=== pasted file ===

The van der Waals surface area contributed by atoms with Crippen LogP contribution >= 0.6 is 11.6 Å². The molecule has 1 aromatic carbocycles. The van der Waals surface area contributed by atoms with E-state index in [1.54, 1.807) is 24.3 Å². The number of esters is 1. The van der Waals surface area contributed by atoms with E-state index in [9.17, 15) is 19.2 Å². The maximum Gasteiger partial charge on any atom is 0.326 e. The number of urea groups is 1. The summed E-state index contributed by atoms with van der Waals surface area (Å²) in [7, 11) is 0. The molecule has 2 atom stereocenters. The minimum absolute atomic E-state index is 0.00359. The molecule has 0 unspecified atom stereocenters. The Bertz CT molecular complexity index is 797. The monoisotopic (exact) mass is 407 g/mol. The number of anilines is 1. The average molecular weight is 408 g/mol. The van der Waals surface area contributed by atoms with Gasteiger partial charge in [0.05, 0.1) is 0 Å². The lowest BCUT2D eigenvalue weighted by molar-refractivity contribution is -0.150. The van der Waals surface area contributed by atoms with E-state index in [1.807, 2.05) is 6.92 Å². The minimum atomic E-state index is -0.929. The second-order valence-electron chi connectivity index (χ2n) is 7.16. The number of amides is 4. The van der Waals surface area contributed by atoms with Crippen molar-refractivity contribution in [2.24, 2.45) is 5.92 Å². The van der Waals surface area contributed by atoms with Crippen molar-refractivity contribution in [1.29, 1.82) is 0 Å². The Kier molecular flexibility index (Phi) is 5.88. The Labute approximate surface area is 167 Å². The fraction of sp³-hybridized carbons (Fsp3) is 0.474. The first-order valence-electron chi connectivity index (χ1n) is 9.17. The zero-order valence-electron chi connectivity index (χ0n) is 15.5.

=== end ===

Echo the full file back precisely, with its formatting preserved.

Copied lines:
The van der Waals surface area contributed by atoms with Crippen LogP contribution >= 0.6 is 11.6 Å². The molecule has 1 aromatic carbocycles. The van der Waals surface area contributed by atoms with E-state index in [1.54, 1.807) is 24.3 Å². The number of esters is 1. The van der Waals surface area contributed by atoms with E-state index in [9.17, 15) is 19.2 Å². The maximum Gasteiger partial charge on any atom is 0.326 e. The number of urea groups is 1. The summed E-state index contributed by atoms with van der Waals surface area (Å²) in [7, 11) is 0. The molecule has 2 atom stereocenters. The minimum absolute atomic E-state index is 0.00359. The molecule has 0 unspecified atom stereocenters. The Bertz CT molecular complexity index is 797. The monoisotopic (exact) mass is 407 g/mol. The number of anilines is 1. The average molecular weight is 408 g/mol. The van der Waals surface area contributed by atoms with Gasteiger partial charge in [0.05, 0.1) is 0 Å². The lowest BCUT2D eigenvalue weighted by molar-refractivity contribution is -0.150. The van der Waals surface area contributed by atoms with E-state index in [1.807, 2.05) is 6.92 Å². The minimum atomic E-state index is -0.929. The second-order valence-electron chi connectivity index (χ2n) is 7.16. The number of amides is 4. The van der Waals surface area contributed by atoms with Crippen molar-refractivity contribution in [2.24, 2.45) is 5.92 Å². The van der Waals surface area contributed by atoms with Crippen molar-refractivity contribution in [1.29, 1.82) is 0 Å². The Kier molecular flexibility index (Phi) is 5.88. The Labute approximate surface area is 167 Å². The fraction of sp³-hybridized carbons (Fsp3) is 0.474. The first-order valence-electron chi connectivity index (χ1n) is 9.17. The zero-order valence-electron chi connectivity index (χ0n) is 15.5.